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Trainee doctors to return to work, but students defiant

Trainee doctors on a protest at a hospital in Seoul on Sept. 3. (Yonhap)
Trainee doctors on a protest at a hospital in Seoul on Sept. 3. (Yonhap)

The Korean Intern and Resident Association announced Monday that it was ratcheting down collective action, and that its members would return work starting 7 a.m. Tuesday.

The group, however, will continue its protests, with members staging one-person demonstrations. The group also warned that it would take stronger action if the government did not offer a response to help medical students who had refused to take the state doctors licensing examination within two weeks.

Along with the Korean Medical Association, which represents fully qualified practitioners, junior doctors have been on strike in protest against the government’s medical workforce reform plans. Medical students have also joined in by refusing to attend a licensing exam.

Last week, medical students, junior doctors and practitioners forged a pact to have the KMA represent them in talks with the government and the KMA reached a deal with the ruling Democratic Party of Korea. While the government welcomed the settlement, junior doctors continued their resistance, taking issue with the KMA’s agreement with the authorities. On Sunday, medical students decided to continue their collective boycott of the licensing exam, proclaiming their disapproval of the compromise reached between KMA and the government.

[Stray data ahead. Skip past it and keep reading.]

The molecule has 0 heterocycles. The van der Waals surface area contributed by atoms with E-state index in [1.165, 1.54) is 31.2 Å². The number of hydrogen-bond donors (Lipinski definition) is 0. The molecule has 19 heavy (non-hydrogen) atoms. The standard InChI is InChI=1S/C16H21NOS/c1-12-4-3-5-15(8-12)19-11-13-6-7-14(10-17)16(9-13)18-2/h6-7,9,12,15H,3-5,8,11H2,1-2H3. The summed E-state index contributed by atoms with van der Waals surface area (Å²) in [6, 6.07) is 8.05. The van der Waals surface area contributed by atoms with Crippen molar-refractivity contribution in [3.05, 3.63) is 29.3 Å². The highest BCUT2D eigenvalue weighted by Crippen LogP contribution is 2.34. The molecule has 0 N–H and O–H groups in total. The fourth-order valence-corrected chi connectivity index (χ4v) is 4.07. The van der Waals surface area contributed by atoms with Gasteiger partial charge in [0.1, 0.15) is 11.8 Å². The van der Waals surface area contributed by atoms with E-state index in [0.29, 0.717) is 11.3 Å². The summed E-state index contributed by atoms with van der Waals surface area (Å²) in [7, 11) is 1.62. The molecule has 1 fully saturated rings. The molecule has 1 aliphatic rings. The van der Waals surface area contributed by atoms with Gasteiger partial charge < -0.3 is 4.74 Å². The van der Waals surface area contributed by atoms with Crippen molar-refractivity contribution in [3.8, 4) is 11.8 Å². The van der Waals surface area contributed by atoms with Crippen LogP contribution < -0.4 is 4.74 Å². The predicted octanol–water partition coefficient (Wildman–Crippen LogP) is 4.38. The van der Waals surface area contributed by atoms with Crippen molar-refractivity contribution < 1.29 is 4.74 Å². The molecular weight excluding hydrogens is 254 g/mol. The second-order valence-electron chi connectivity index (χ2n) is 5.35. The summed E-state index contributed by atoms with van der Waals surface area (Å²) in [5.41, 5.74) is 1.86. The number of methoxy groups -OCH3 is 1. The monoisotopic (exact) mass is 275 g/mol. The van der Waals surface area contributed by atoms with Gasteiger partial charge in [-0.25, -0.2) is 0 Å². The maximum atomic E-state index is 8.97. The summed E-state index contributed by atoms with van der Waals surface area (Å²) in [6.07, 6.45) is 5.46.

The agreement states that the government will reconsider all the contested policies, which include establishing a state-run medical school specializing in public health, increasing the student quotas of existing medical schools and offering national health insurance coverage for traditional Korean medicine.

With trainee doctors set to return to work, the medical services at general hospitals are expected to return to normal, after two-week disruption.

However, further clashes between the government and doctors’ groups appear likely, with the KMA joining the trainee doctors in calling for measures for medical students.

In a statement, the KMA said that measures must be taken for medical students who boycotted the state exam, and that the KMA would “employ every means” to ensure that the students can take the test and hinted at breaking the agreement with the government.

“It must be remembered that protection and aid for medical students and members (of doctors’ groups) is a prerequisite of agreement with the government and the ruling party,” the KMA said in the statement.

“Without such measures, the agreement will not have any meaning.”

According to the Ministry of Health and Welfare on Monday, the doctors licensing examination will be held as scheduled despite only 14 percent of medical students having applied.

“(The ministry) has no plans to extend the application period again, or to receive additional applications,” Health Ministry spokesperson Sohn Young-rae said.

He said that taking additional applications after the deadline would go against principles, and would be unfair in consideration of other licenses granted through state examinations.

This year’s examination was pushed back from Sept. 1 to Sept. 8, and the application period was extended to midnight Sunday.

In the extended application period, 446 of 3,172 medical students eligible to take the test this year applied for Tuesday’s exam.


By Choi He-suk (cheesuk@heraldcorp.com)
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